Gardeners are a busy bunch during a snowstorm. You’d think that there wouldn’t be much to do when all that white stuff is flying around outside, but you’d be wrong. Here are the things on a garden geek’s Storm Central to-do list.
- Appreciate the blanket of protection that’s going to shelter the foxglove seedlings from the cold temperatures that will follow the storm. Since snow has many airspaces between the flakes, it makes a great insulating layer for biennials and perennials that have exposed foliage.
- Rejoice that this layer of fluffy, frozen water is hiding the chickweed, wintercress and dandelion greens that didn’t get pulled in the winter. Of course we’ll just have to turn a blind eye to the fact that these winter weeds seem able to grow underneath a snow cover. Oh well, they’ll be there next spring and if they’re bigger, they’ll be easier to see, right?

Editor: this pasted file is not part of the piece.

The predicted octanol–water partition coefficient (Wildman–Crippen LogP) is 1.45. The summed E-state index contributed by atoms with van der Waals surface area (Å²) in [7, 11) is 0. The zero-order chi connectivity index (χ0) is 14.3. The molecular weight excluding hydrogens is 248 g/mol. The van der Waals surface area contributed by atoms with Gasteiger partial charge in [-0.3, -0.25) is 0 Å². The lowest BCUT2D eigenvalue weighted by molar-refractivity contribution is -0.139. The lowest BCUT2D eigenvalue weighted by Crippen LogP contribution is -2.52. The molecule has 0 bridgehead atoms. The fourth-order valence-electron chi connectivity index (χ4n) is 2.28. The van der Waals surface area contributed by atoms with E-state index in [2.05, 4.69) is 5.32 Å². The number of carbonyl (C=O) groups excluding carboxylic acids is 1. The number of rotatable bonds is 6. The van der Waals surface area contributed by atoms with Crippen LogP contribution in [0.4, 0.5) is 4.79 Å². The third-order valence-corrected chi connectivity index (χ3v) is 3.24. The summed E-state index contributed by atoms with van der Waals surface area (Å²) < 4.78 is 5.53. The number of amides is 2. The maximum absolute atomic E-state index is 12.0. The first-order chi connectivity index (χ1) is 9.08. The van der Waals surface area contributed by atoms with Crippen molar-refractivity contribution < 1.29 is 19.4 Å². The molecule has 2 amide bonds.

- A heavy snowfall smashes down those perennial plants we never got around to cutting down at the end of last summer, so we can spend a lot of time pretending that they aren’t still there. In fact, the snow smooths over a multitude of areas and makes us think we actually have a great deal of garden space that’s a blank slate. Perfect! On to task #4.
- Much of the gardeners snow-day needs to be filled with looking at seed and plant catalogs or on-line offerings. Plenty of time to put in orders, and with all of that empty space we see out the windows, we of course need to order plants to fill it.
- Break from the important tasks above to periodically shake snow off of the most vulnerable evergreens (Arborviate, pencil point Japanese Holly, small Japanese Maples…) so that they don’t split or crack, fill the bird feeders and change the water in the heated birdbath.
- If there’s any time left, shovel snowfall from the paths, steps and driveway.